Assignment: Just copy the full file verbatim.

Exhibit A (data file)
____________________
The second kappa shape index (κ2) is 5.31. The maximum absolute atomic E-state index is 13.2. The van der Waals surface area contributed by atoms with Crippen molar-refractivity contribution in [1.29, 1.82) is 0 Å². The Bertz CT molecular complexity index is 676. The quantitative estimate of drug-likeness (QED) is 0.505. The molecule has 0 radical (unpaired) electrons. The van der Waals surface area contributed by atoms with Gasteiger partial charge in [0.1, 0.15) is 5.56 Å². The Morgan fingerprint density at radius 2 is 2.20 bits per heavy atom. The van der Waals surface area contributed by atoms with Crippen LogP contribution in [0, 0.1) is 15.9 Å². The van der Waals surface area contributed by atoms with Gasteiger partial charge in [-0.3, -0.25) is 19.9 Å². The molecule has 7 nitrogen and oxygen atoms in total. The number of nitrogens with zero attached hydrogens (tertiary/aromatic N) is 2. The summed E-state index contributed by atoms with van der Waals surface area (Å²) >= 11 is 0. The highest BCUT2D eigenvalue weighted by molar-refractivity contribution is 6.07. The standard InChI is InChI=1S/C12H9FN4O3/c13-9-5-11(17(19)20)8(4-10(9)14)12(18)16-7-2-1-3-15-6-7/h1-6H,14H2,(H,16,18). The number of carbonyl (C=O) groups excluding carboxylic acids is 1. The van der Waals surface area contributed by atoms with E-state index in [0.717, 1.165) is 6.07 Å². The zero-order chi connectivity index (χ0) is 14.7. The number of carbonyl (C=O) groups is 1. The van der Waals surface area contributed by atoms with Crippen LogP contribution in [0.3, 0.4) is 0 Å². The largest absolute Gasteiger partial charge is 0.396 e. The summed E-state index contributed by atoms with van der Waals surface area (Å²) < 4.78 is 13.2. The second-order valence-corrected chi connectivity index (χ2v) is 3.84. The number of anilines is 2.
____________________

The second kappa shape index (κ2) is 5.31. The maximum absolute atomic E-state index is 13.2. The van der Waals surface area contributed by atoms with Crippen molar-refractivity contribution in [1.29, 1.82) is 0 Å². The Bertz CT molecular complexity index is 676. The quantitative estimate of drug-likeness (QED) is 0.505. The molecule has 0 radical (unpaired) electrons. The van der Waals surface area contributed by atoms with Gasteiger partial charge in [0.1, 0.15) is 5.56 Å². The Morgan fingerprint density at radius 2 is 2.20 bits per heavy atom. The van der Waals surface area contributed by atoms with Crippen LogP contribution in [0, 0.1) is 15.9 Å². The van der Waals surface area contributed by atoms with Gasteiger partial charge in [-0.3, -0.25) is 19.9 Å². The molecule has 7 nitrogen and oxygen atoms in total. The number of nitrogens with zero attached hydrogens (tertiary/aromatic N) is 2. The summed E-state index contributed by atoms with van der Waals surface area (Å²) >= 11 is 0. The highest BCUT2D eigenvalue weighted by molar-refractivity contribution is 6.07. The standard InChI is InChI=1S/C12H9FN4O3/c13-9-5-11(17(19)20)8(4-10(9)14)12(18)16-7-2-1-3-15-6-7/h1-6H,14H2,(H,16,18). The number of carbonyl (C=O) groups excluding carboxylic acids is 1. The van der Waals surface area contributed by atoms with E-state index in [0.717, 1.165) is 6.07 Å². The zero-order chi connectivity index (χ0) is 14.7. The number of carbonyl (C=O) groups is 1. The van der Waals surface area contributed by atoms with Crippen LogP contribution in [0.3, 0.4) is 0 Å². The largest absolute Gasteiger partial charge is 0.396 e. The summed E-state index contributed by atoms with van der Waals surface area (Å²) < 4.78 is 13.2. The second-order valence-corrected chi connectivity index (χ2v) is 3.84. The number of anilines is 2.